Getting a Shared Mailbox from Office 365 in the desktop Outlook App is quite easy. As long as the user has the right permissions to the mailbox, it will automatically appear to the left in their Outlook sidebar. Getting the Shared Mailbox to work on a mobile device on the other hand, is a whole other story. Especially if you do not want to use the more widely known method of using IMAP. Which makes you lose support for the Calendar and Contacts for instance. Also, it’s way more typing involved with technical server addresses and other non-user friendly settings.
Microsoft Office 365 has the ability to run Office 365 ProPlus on a RDS Server using a feature called Shared Computer Activation. In this short and straight to the point walkthrough I will guide you step-by-step on how to achieve this. Please do exactly as instructed and this should work without any problems.
IMPORTANT: For this to work you must have Enterprise E3 or a higher level of subscription licensed to your account.
[UPDATE 23rd. March 2019]
Go directly to the Office Customization Tool to create your configuration.xml. Then use that in step 3.
Now that Windows 10 is officially out. There are two different CPU versions you can install, 32-bit and 64-bit. (Use the Windows Download Tool here.)…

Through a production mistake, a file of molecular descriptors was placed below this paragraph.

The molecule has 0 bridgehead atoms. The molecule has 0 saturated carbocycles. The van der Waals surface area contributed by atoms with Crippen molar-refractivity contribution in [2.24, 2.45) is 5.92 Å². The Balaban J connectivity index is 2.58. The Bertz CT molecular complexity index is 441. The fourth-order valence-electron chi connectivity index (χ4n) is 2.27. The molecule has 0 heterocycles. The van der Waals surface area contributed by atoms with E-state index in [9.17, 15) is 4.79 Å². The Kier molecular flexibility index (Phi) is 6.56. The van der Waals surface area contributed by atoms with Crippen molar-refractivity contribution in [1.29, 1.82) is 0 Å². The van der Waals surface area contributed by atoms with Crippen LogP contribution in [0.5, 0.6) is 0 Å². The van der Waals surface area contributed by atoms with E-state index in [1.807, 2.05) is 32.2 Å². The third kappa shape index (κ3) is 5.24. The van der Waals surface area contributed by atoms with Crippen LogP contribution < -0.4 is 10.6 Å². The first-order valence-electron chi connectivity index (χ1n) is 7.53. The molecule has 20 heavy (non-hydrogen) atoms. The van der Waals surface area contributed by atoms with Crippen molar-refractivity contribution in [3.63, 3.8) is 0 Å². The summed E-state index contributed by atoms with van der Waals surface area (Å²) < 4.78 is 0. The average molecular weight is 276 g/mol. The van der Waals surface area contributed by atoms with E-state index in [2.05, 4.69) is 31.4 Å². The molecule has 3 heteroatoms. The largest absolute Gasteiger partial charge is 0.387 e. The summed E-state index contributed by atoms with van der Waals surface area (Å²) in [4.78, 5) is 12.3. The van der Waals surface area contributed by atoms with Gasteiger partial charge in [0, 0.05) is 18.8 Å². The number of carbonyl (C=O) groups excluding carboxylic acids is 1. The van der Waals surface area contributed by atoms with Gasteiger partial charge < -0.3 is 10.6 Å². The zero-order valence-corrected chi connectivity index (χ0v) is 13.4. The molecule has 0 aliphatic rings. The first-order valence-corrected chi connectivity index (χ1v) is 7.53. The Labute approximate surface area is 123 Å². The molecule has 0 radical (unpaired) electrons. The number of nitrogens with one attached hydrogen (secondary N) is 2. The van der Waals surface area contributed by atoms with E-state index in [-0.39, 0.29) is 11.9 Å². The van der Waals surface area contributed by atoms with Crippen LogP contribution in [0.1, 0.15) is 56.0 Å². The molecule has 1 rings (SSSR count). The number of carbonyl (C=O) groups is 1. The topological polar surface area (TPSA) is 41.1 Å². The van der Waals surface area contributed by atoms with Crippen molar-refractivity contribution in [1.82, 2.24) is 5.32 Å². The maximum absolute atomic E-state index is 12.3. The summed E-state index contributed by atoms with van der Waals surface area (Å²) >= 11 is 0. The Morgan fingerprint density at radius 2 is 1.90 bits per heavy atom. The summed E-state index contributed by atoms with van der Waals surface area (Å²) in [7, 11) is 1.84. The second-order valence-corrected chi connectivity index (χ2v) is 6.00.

One of the new features in Office 2013 is Hardware Graphics Acceleration which is supposed to improve performance. It doesn’t always work well on older computers (and even some new ones). Symptoms include slow switching from views such as Mail, to Calendar, to Tasks, etc, cursor hangs randomly, and Outlook freezing for a few seconds (or even longer and finally stops responding).
The solution? It’s quite simple actually. Just disable the hardware graphics acceleration via Outlook Options -> Advanced -> (Display) Disable hardware graphics acceleration. Restart Outlook and it should be snappy again!
It’s time for the next generation. A New Generation, says Microsoft. Watch the event live! Watch the live feed here -> http://www.xbox.com/en-US/hub/reveal [EDIT:] Visit the…
Sometimes you don’t want the end-user to choose the regional language settings when they start Outlook Web App (OWA – former Outlook Web Access). Luckily there is a way to force user-mailboxes to a predefined language setting, both individual user mailboxes and all users. This can be accomplished by using Exchange Management Shell (EMS – PowerShell) and the command: Get-MailboxRegionalConfiguration and Get-Mailbox.
If your e-mail gets stuck in the Drafts-folder when you try to send an e-mail from either OWA or Outlook, there are a couple of things you should check. I’m guessing you already have checked the settings under ECP – mail flow -> accepted domains/recieve connectors and send connectors. Including the Exchange 2013 Help – Configure Mail Flow and Client Access (TechNet) for any other settings you might have forgotten.